Now they’re going to be saying to each other, “Hey, this is a different gaming experience. This is something we haven’t seen before. I just played it, I did it, and I’m going to tell my friends and they’re going to tell their friends, and then the next person’s going to play it.” And if you’re watching the Super Bowl, you’re saying, “Wow, look, Nintendo really is going all out.” We’ve been trying all kinds of different ways to get that message out, so that people understand it is different.
As for its online service, Mr. Kimishima says it’s all about content. He feels that the pricing has to be of value to their customers for them to buy in to the program:
So far we have announced that from the fall, Nintendo’s online service will be a paid service, and we have announced that the price range will be between 2,000 and 3,000 yen [$18 to $27] per year for that service. We’ve also announced that friends will be able to play online, and they’ll be able to use a dedicated smartphone application that enables voice chat during those games.
More details are forthcoming, but I just want to make sure that everyone understands that we will be going above and beyond to make sure that our customers are getting a service that is worth paying for, so we’re paying special attention to make sure that this is, again, a valuable service that they will appreciate from us.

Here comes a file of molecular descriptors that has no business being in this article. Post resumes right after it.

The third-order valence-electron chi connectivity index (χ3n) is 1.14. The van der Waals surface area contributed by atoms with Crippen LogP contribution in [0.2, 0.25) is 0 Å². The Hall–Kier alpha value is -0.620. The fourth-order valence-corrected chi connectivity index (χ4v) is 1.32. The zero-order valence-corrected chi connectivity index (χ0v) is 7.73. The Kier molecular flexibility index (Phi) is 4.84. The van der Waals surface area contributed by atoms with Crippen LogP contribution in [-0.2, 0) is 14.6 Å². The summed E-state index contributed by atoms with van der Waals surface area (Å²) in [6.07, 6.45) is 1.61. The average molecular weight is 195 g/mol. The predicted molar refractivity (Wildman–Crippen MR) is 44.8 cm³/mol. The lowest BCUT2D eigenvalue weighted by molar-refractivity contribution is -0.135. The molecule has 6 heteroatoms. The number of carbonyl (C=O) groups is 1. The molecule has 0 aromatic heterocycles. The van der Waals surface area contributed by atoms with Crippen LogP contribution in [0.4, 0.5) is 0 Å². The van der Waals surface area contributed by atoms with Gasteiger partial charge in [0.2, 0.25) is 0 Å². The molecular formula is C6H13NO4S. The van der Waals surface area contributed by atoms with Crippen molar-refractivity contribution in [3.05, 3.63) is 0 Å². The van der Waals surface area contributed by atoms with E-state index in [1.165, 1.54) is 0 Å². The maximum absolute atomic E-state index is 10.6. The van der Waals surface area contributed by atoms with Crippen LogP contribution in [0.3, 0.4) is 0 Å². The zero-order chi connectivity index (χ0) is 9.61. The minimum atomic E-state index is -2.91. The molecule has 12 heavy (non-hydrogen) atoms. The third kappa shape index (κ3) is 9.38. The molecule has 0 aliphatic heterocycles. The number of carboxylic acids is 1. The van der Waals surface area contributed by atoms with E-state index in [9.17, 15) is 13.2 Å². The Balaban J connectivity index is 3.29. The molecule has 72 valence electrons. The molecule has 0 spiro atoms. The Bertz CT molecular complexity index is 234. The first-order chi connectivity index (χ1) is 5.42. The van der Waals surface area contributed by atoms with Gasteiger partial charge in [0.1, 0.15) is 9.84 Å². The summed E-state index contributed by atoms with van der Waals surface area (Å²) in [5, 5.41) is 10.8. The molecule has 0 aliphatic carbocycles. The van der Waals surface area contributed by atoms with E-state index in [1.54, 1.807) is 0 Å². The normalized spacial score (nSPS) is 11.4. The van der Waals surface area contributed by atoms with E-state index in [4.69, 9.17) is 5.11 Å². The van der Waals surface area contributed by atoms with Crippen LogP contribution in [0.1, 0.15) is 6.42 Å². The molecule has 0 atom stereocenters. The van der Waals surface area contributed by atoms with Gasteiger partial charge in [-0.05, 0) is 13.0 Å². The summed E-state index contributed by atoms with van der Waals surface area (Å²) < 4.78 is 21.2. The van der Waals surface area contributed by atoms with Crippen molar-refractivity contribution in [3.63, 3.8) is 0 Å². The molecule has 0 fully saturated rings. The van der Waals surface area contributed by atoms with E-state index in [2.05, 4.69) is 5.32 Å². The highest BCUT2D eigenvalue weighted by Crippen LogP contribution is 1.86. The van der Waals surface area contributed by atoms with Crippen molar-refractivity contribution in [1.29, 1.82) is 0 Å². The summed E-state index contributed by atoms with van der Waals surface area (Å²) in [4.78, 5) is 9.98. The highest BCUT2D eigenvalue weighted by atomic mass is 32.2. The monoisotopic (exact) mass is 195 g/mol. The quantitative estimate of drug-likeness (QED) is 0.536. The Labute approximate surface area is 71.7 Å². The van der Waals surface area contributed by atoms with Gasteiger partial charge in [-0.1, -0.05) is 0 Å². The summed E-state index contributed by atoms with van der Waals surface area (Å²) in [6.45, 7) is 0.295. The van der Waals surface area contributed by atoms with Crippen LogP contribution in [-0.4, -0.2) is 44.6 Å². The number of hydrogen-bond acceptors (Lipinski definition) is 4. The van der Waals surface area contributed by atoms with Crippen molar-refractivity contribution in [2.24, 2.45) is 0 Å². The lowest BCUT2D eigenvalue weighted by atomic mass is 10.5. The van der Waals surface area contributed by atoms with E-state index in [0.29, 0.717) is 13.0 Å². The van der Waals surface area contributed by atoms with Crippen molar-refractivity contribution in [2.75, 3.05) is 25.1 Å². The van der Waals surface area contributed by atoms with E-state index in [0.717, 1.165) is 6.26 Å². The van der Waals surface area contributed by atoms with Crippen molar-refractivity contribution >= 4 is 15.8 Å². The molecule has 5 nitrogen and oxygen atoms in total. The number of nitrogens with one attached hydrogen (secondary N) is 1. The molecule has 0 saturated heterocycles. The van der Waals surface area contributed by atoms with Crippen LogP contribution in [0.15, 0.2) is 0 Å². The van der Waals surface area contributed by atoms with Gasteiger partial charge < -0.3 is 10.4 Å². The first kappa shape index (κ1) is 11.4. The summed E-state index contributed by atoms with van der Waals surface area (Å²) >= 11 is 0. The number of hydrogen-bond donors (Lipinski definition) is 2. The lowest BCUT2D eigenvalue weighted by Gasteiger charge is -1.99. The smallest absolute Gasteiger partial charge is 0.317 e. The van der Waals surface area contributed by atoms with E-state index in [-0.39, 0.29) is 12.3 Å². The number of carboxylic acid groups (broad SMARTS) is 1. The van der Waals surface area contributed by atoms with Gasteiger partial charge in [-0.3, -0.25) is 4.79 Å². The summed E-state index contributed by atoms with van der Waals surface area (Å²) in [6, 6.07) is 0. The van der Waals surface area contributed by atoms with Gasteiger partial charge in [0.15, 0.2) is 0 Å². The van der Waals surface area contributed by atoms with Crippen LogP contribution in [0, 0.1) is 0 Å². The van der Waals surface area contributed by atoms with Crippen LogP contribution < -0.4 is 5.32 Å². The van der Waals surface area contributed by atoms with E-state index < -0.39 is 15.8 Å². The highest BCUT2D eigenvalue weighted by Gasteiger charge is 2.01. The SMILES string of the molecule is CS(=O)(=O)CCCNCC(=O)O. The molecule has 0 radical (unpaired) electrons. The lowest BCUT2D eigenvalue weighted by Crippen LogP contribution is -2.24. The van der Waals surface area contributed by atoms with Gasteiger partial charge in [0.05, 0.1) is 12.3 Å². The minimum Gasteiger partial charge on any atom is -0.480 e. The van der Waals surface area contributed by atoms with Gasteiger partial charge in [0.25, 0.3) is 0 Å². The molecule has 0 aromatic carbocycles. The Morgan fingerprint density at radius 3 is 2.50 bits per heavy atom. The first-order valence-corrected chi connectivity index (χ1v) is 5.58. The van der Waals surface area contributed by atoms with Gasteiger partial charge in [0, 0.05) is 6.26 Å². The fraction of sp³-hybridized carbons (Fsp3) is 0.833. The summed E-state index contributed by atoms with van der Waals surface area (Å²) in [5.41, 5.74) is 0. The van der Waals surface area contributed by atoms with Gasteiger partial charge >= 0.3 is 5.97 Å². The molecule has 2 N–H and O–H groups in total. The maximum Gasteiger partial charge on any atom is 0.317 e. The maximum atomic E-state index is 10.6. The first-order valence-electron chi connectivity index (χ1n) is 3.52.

I think if you look at some of our competitors, you think that when I say 2,000 to 3,000 yen per year, that’s a bit underpriced or cheap. But we are really dedicated to bringing our online business to the consumer at that price point. Online play with Switch is going to be something that’s key to the business, and we had a ton of discussion internally within Nintendo to come up with what we thought was a reasonable price on how we can connect with our consumers.
We really think that regardless of what others are doing or what services are being offered, it comes down to a battle of content. We feel it’s a matter of getting our content to the consumer at a price point that will make them happy, and then we’re willing to look at what else we can do going forward.
VR is something Nintendo is looking into. In fact, when asked if the launch version of the Switch is powerful enough to support it, Mr. Kimishima answers:
The very simple answer is yes. We’ve said this before, and I feel like we’re saying it a lot, but we are interested and doing research into this field. The question, of course, is “What is the best way to bring virtual reality to our customers as a form of entertainment?” Not just, “Hey, look! It’s realistic!” or whatever, but what is the best way to use this technology to bring something fun to our consumer base? We are definitely looking at that.
There’s many more questions that are answered in the TIME article. It’s definitely worth a read as they touch on e-sports, Miitomo, amiibo, quality of life, and more.